Kennedy: That’s really interesting. Coach Carlisle is extremely respected around the NBA and is known for being one of the best coaches in the league. What did it mean to you to have that kind of backing from him, to have him looking out for you?
Jenkins: “It definitely wasn’t expected. I didn’t think he’d do what he did and go to those lengths to help me. I mean, it was in the middle of the season so he was worried about his guys, game-planning and what he had to do to get wins. For him to take time out of his busy schedule during the season to call another team about a player of his who was there for half the year, that meant the world to me. It gave me another chance to play in the NBA and keep my dream alive.”
Kennedy: You joined Phoenix in February, so you’ve been in the franchise for some time now. They have a very good reputation when it comes to their training staff and development program. What’s been your early impression of the organization?
Jenkins: “It’s been great. I love the direction that we’re heading in. We’re a very young team. I’m actually considered old compared to the guys on our team, even though I’m only 25. I thought that was pretty young, but I guess not (laughs). I’m pretty old compared to most of the guys in this group. The direction is great and I think they have the right people in place, from Coach [Earl] Watson all the way up to the front office to the owner Mr. [Robert] Sarver. I like the system that Coach Watson is putting in – it’s going to be great. I just like Coach Watson and what he’s about too. While I was in Las Vegas supporting the Summer League team, I was working out with a lot of the guys and it was great to get to know them even more. I just can’t say enough good things about the organization. The weight coach is incredible. The training staff always makes sure your body is feeling good at all times. Before every game, you’re on the table for at least 30 minutes so they can work on you and they can make sure your body is good. There are just a lot of things here that I wasn’t used to. I’ve been a part of two organizations that were big time in Atlanta and Dallas, but Phoenix is just one step [ahead] in terms of training and how they take care of their guys and all of that. They’re known for that and well respected when it comes to training and skill development and all of that.”
Kennedy: How much have you grown as a player and as a person from your first day in the NBA to right now?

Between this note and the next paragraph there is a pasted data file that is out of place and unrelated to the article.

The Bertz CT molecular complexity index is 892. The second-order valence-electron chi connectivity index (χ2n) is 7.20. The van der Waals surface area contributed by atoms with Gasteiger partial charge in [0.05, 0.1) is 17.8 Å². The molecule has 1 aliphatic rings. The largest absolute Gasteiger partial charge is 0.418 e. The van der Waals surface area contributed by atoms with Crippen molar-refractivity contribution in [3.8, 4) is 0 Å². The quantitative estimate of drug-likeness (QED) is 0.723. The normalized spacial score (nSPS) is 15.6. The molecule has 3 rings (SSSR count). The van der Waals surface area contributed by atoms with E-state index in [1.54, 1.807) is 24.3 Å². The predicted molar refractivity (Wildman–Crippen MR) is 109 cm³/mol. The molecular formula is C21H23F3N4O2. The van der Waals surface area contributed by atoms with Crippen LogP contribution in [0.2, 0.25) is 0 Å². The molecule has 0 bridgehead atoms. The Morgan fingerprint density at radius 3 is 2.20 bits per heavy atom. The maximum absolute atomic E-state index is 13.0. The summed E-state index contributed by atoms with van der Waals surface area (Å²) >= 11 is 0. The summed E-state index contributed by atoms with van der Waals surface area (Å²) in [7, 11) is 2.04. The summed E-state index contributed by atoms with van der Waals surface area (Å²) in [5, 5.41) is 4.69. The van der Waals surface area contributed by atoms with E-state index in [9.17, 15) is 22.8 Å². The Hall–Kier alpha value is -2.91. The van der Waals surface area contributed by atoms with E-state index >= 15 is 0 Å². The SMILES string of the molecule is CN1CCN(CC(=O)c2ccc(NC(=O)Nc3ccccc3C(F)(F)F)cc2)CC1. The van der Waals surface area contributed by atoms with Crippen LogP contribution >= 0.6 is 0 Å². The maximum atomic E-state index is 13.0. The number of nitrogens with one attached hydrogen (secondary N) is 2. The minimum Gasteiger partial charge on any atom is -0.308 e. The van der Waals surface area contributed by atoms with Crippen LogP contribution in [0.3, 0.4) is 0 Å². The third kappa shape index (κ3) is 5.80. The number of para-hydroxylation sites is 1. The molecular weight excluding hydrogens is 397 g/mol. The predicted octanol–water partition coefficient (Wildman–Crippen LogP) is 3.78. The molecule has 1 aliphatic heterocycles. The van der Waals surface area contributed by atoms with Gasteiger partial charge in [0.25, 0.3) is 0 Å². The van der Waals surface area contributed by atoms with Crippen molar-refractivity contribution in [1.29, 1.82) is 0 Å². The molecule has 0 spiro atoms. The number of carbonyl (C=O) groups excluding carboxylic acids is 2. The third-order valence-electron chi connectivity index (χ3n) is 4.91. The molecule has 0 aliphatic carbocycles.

Jenkins: “As a player, I’ve improved so much. It’s crazy. I’d say I’ve done a complete 180-degree turnaround, but it sucks because I haven’t really been able to play the minutes to show everybody just how much I have improved. I’ve gotten so much better and I’m a totally different player. When I first got into the league, I think I was known just as a shooter. While I still have the shooting ability, now I can take it off the dribble, finish at the rim, create for others – since I played some point guard in Dallas and a tiny, tiny bit in Phoenix – thrive in pick-and-rolls and things like that. There are just so many little things that I’ve added to my game. I’m looking forward to showing those thing off more. As a person, I’ve grown a lot too. As I mentioned, I’m getting married. My life has just been great. I’ve learned a lot of life lessons from basketball, like always staying patient, never getting down on yourself, how to handle money and how to deal with everything life throws at you. I feel like I’m 30 years old, not 25. I’ve been through a lot. I’ve had to change locations three times. Things like that force you to mature faster, because you have to. You don’t have a choice. My parents didn’t come out and live with me, I was alone and grew up. And now, having a wife, that’s definitely life-changing. Then, you’re making this money and you have to know how to manage it and be smart with it, so automatically you’re forced to act three or four years older than you really are. I’d definitely say I’m more like a 30-year-old than a 25-year-old.”
Kennedy: You had the chance to play for Earl Watson last season as he was adjusting to his first coaching job and learning the ropes. What did you think of the job he did?
Jenkins: “I thought he did a great job, man. When I got there, we were in a tough situation. We were losing a ton of games. Soon after I got there, we were able to pick it up a little bit, going on a couple two- and three-game win streaks. We were staying competitive against teams that were supposed to kill us, playing them really tough. Our confidence just kept rising and rising like, ‘Yo, we could be really good if we just keep trusting the process.’ That’s one thing that Coach Watson really preaches – trusting the process. I love everything that he’s about and he knows what he’s doing. He’s brought the same principles he learned from San Antonio and the other teams he’s been around and instilled them here. He’s a young coach [at 37 years old], but he’s wise beyond his years. He went to UCLA and as a teenager became close with John Wooden, who’s one of the best coaches ever. The things he says to us make you just think, ‘Wow, he’s ready for this job.’ I think he’s going to do a great job and he earned that job. They didn’t just give it to him. He earned it. When there were 20 games left in the season, he had us wanting to play every game and battle for him. Guys weren’t thinking about their vacations or anything like that, they were wanting to play hard for him. For him to be able to do that as a young coach, on a team that wasn’t going to the playoffs, in a frustrating season due to injuries and things like that, he kept us playing the whole year. That’s huge.”